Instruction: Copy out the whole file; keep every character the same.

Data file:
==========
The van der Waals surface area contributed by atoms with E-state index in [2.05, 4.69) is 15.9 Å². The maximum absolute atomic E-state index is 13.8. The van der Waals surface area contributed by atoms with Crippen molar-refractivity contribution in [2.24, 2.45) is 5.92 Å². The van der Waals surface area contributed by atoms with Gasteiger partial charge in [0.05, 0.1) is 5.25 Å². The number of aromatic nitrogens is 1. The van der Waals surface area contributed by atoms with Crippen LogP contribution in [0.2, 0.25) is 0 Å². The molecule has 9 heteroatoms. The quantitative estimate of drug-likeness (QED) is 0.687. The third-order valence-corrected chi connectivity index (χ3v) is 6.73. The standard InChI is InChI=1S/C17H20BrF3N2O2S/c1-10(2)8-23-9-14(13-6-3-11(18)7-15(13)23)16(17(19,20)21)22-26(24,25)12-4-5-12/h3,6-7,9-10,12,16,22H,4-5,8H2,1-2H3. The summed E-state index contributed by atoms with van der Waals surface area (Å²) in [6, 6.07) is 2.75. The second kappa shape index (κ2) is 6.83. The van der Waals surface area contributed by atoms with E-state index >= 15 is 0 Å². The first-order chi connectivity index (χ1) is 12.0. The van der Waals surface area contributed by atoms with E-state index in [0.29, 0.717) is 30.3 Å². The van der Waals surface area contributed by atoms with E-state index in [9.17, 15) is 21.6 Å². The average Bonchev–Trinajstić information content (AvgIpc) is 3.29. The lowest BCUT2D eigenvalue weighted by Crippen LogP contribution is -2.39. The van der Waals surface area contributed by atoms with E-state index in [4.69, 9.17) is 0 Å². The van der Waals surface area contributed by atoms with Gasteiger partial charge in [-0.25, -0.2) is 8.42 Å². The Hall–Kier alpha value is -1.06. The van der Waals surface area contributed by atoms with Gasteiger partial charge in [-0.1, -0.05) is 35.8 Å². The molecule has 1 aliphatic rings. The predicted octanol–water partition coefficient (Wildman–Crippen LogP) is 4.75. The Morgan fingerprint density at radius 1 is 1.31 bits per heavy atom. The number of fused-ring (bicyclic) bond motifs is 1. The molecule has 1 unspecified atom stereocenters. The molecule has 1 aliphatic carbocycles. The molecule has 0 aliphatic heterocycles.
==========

The van der Waals surface area contributed by atoms with E-state index in [2.05, 4.69) is 15.9 Å². The maximum absolute atomic E-state index is 13.8. The van der Waals surface area contributed by atoms with Crippen molar-refractivity contribution in [2.24, 2.45) is 5.92 Å². The van der Waals surface area contributed by atoms with Gasteiger partial charge in [0.05, 0.1) is 5.25 Å². The number of aromatic nitrogens is 1. The van der Waals surface area contributed by atoms with Crippen LogP contribution in [0.2, 0.25) is 0 Å². The molecule has 9 heteroatoms. The quantitative estimate of drug-likeness (QED) is 0.687. The third-order valence-corrected chi connectivity index (χ3v) is 6.73. The standard InChI is InChI=1S/C17H20BrF3N2O2S/c1-10(2)8-23-9-14(13-6-3-11(18)7-15(13)23)16(17(19,20)21)22-26(24,25)12-4-5-12/h3,6-7,9-10,12,16,22H,4-5,8H2,1-2H3. The summed E-state index contributed by atoms with van der Waals surface area (Å²) in [6, 6.07) is 2.75. The second kappa shape index (κ2) is 6.83. The van der Waals surface area contributed by atoms with E-state index >= 15 is 0 Å². The first-order chi connectivity index (χ1) is 12.0. The van der Waals surface area contributed by atoms with E-state index in [0.29, 0.717) is 30.3 Å². The van der Waals surface area contributed by atoms with E-state index in [9.17, 15) is 21.6 Å². The average Bonchev–Trinajstić information content (AvgIpc) is 3.29. The lowest BCUT2D eigenvalue weighted by Crippen LogP contribution is -2.39. The van der Waals surface area contributed by atoms with E-state index in [4.69, 9.17) is 0 Å². The van der Waals surface area contributed by atoms with Gasteiger partial charge in [-0.25, -0.2) is 8.42 Å². The Hall–Kier alpha value is -1.06. The van der Waals surface area contributed by atoms with Gasteiger partial charge in [-0.1, -0.05) is 35.8 Å². The molecule has 1 aliphatic rings. The predicted octanol–water partition coefficient (Wildman–Crippen LogP) is 4.75. The Morgan fingerprint density at radius 1 is 1.31 bits per heavy atom. The number of fused-ring (bicyclic) bond motifs is 1. The molecule has 1 unspecified atom stereocenters. The molecule has 1 aliphatic carbocycles. The molecule has 0 aliphatic heterocycles.